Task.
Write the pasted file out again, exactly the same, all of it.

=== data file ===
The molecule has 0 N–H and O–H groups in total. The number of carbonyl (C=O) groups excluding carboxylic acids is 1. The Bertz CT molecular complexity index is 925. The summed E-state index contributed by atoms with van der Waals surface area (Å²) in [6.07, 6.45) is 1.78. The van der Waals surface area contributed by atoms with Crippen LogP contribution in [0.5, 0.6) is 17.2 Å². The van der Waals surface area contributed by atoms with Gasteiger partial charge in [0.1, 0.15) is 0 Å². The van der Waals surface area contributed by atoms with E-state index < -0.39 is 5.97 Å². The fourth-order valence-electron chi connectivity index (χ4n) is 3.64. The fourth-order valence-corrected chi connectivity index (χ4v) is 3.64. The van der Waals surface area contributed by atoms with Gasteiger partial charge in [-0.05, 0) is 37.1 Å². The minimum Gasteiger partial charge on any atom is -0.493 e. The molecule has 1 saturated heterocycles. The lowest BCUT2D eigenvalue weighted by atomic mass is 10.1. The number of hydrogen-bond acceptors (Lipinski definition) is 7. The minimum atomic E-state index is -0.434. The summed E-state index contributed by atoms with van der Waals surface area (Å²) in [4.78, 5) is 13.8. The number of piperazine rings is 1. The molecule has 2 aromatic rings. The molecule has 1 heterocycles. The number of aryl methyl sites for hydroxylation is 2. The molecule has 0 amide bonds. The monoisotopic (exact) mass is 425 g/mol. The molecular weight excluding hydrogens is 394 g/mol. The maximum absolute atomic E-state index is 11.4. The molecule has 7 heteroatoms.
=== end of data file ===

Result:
The molecule has 0 N–H and O–H groups in total. The number of carbonyl (C=O) groups excluding carboxylic acids is 1. The Bertz CT molecular complexity index is 925. The summed E-state index contributed by atoms with van der Waals surface area (Å²) in [6.07, 6.45) is 1.78. The van der Waals surface area contributed by atoms with Crippen LogP contribution in [0.5, 0.6) is 17.2 Å². The van der Waals surface area contributed by atoms with Gasteiger partial charge in [0.1, 0.15) is 0 Å². The van der Waals surface area contributed by atoms with E-state index < -0.39 is 5.97 Å². The fourth-order valence-electron chi connectivity index (χ4n) is 3.64. The fourth-order valence-corrected chi connectivity index (χ4v) is 3.64. The van der Waals surface area contributed by atoms with Gasteiger partial charge in [-0.05, 0) is 37.1 Å². The minimum Gasteiger partial charge on any atom is -0.493 e. The molecule has 1 saturated heterocycles. The lowest BCUT2D eigenvalue weighted by atomic mass is 10.1. The number of hydrogen-bond acceptors (Lipinski definition) is 7. The minimum atomic E-state index is -0.434. The summed E-state index contributed by atoms with van der Waals surface area (Å²) in [4.78, 5) is 13.8. The number of piperazine rings is 1. The molecule has 2 aromatic rings. The molecule has 1 heterocycles. The number of aryl methyl sites for hydroxylation is 2. The molecule has 0 amide bonds. The monoisotopic (exact) mass is 425 g/mol. The molecular weight excluding hydrogens is 394 g/mol. The maximum absolute atomic E-state index is 11.4. The molecule has 7 heteroatoms.